ASP.Net on a Roll

With all of the buzz about Ruby on Rails and AJAX, not a lot of people have noticed that Microsoft is making another really good run at the web development space. Based on book sales data, it looks like ASP.Net 2.0 is on fire, with ASP-related book sales up 53% since the same period a year ago, versus PHP, down 3%, and JSP, down 25%. Of course, Ruby on Rails didn’t exist a year ago, and it now represents a market that is 1/6 the size of the PHP and ASP book markets, and all that generated by a single book (versus 50-60 titles each for PHP and ASP.) Still, our numbers indicate a *lot* of enthusiasm for ASP 2.0.

What’s particularly interesting is the way that Microsoft is reaching out to attract PHP, JSP and Cold Fusion developers. They’ve engaged both O’Reilly and Dr. Dobb’s Journal to co-produce an ASP 2.0 training center, on the theory that we’re going to be better than they are at reaching out to non-Microsoft developers. And rather than just the usual product pitches, they’ve actually asked us to provide information on interoperability between these various web programming toolsets. (As an incentive to get folks to try ASP.Net 2.0, they’re also offering a free copy of Visual Studio 2005 to anyone who listens to three of the webcasts they’ve put on the site.)

The book sales data I referred to is from our research data mart, which includes data from Nielsen Bookscan‘s point of sale data service, plus other information we’ve spidered off the net. One of the principal visualization tools we use is a treemap, in which the size of a square represents the relative size of a category, and the color represents the rate of change (green for up, red for down, black for unchanged, with the intensity proportional to the rate). Here’s the treemap showing sales of books on web development technologies compared to a year ago. (Note that this treemap doesn’t just include server-side development technologies like ASP, JSP, and PHP, but also pure client side technologies like Javascript — which, due to the AJAX phenomenon, has jumped even more radically than ASP.)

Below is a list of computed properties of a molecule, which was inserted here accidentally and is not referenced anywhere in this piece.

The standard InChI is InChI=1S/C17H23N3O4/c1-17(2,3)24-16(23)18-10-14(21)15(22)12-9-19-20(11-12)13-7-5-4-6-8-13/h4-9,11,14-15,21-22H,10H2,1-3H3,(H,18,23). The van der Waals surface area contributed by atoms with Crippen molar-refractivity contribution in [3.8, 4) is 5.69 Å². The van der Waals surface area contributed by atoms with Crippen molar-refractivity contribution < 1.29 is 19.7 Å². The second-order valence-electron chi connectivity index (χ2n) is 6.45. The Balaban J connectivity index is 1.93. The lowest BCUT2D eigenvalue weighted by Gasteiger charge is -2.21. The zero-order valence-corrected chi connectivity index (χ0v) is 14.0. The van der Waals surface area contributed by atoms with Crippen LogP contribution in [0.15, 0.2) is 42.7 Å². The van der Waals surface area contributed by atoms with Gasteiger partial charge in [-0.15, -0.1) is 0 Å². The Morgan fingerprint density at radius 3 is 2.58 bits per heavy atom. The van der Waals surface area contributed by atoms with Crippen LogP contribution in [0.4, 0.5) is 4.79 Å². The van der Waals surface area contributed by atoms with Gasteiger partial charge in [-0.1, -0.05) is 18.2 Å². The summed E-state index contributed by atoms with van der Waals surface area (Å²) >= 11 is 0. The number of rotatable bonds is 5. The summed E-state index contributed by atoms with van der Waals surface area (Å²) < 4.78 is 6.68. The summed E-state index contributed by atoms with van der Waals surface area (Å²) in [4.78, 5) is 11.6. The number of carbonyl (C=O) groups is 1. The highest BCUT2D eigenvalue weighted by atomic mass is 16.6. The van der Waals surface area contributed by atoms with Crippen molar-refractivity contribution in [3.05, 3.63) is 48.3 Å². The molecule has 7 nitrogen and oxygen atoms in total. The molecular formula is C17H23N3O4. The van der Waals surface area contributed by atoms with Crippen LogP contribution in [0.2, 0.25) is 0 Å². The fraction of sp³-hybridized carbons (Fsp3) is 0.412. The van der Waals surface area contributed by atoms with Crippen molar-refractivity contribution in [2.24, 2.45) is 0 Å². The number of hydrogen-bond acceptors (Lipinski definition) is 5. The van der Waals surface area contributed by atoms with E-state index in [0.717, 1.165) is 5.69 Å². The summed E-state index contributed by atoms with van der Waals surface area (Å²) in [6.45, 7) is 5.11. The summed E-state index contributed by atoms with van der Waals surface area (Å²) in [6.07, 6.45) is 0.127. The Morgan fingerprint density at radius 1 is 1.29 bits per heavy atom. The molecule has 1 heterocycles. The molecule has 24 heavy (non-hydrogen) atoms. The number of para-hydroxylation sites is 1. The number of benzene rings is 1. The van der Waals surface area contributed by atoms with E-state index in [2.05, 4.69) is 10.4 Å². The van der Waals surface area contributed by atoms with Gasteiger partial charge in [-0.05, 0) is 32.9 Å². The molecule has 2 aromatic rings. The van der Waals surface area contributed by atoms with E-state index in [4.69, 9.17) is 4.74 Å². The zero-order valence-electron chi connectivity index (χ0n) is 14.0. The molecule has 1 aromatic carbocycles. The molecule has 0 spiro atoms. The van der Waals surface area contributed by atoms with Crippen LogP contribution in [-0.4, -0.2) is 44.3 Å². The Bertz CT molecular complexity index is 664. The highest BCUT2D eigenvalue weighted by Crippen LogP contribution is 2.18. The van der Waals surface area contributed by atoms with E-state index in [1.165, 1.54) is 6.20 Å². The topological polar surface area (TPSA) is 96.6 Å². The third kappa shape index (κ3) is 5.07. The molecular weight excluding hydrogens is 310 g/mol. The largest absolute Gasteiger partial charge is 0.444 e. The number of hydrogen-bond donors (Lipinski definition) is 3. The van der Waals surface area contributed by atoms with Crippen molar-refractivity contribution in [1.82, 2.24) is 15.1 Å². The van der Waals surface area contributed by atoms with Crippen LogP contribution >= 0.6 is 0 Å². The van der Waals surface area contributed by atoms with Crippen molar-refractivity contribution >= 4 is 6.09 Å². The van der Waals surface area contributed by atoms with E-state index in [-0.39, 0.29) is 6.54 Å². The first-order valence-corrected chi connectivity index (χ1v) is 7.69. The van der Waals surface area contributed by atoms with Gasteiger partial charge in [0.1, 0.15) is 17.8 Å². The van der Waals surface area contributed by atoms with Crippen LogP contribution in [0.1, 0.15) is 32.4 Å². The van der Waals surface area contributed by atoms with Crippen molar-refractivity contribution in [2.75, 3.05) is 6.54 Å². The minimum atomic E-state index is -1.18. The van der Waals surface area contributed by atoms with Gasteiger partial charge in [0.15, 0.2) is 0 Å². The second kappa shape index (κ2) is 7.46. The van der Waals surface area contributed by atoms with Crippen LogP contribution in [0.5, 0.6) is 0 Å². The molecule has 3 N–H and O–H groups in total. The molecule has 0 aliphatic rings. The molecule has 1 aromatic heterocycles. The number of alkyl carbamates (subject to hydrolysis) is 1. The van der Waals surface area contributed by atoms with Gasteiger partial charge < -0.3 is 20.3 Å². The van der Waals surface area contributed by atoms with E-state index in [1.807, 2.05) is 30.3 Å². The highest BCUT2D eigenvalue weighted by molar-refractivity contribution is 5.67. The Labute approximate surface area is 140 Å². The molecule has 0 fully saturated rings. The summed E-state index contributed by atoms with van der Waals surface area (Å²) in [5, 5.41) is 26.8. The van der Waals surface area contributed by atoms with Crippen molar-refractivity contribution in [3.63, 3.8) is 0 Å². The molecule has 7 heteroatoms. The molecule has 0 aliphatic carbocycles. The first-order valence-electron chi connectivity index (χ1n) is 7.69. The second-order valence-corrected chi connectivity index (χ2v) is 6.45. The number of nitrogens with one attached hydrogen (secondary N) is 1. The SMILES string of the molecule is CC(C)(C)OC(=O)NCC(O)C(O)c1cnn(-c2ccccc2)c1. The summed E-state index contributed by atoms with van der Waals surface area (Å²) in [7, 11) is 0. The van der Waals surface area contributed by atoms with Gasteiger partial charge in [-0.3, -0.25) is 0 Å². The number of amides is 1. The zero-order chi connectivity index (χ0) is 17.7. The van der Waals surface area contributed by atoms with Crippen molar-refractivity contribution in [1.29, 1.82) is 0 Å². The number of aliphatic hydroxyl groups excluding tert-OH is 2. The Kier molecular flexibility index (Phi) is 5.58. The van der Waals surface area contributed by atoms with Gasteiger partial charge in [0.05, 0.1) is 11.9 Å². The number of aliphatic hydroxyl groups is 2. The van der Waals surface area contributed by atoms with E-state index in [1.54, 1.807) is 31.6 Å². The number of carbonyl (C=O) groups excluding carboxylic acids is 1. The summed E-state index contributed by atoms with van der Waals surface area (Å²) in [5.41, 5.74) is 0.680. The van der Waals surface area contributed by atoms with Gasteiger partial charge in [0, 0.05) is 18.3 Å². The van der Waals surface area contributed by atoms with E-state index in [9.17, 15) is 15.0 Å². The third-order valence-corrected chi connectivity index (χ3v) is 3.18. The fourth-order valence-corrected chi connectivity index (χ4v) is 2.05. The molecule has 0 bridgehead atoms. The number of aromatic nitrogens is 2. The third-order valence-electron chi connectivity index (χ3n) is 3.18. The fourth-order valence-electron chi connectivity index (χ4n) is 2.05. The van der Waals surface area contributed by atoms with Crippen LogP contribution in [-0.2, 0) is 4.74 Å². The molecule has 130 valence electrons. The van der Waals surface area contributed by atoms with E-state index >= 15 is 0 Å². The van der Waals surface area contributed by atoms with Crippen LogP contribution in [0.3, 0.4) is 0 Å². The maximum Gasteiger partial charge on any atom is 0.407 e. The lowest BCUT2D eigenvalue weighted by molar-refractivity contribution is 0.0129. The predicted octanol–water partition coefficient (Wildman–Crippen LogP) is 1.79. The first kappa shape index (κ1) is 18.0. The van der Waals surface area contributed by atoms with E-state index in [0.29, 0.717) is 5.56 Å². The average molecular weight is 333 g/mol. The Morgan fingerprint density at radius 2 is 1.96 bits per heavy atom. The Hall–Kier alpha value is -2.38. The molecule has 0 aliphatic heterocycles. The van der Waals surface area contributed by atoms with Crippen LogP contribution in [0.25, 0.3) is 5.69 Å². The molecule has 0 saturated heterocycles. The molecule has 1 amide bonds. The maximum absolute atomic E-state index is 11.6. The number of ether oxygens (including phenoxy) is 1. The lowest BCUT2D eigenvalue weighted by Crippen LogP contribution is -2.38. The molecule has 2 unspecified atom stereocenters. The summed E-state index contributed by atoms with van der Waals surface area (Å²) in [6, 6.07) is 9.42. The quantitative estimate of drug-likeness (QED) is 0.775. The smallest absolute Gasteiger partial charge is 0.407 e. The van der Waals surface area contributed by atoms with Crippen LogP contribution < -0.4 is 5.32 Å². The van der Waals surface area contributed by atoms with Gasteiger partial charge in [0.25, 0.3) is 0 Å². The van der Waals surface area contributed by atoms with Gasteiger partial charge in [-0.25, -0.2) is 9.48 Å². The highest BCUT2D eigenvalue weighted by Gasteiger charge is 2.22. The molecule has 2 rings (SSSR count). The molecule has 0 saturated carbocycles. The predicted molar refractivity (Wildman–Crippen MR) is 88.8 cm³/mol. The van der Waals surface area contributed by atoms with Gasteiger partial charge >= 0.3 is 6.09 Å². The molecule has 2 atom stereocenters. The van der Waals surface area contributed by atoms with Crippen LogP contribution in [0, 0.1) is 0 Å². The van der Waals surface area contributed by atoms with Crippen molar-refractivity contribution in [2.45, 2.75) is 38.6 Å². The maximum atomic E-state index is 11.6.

See Book Sales as a Technology Trend Indicator for a more detailed description of our technique.

I’d be really interested to hear from PHP and JSP developers who do try out ASP.Net 2.0. Does Microsoft really have something here? Or is it still just a product that is going to be adopted only by the Microsoft developer community. They are paying attention. I’d love to see some effort paid to giving them some substantial feedback on their interoperability efforts, and the product in general.

These are interesting times for Microsoft. They are no longer the undoubted king of the hill, and like IBM before them, they are embarking on a brave new voyage of exploration of what it means to be part of an ecosystem rather than just the top predator in it.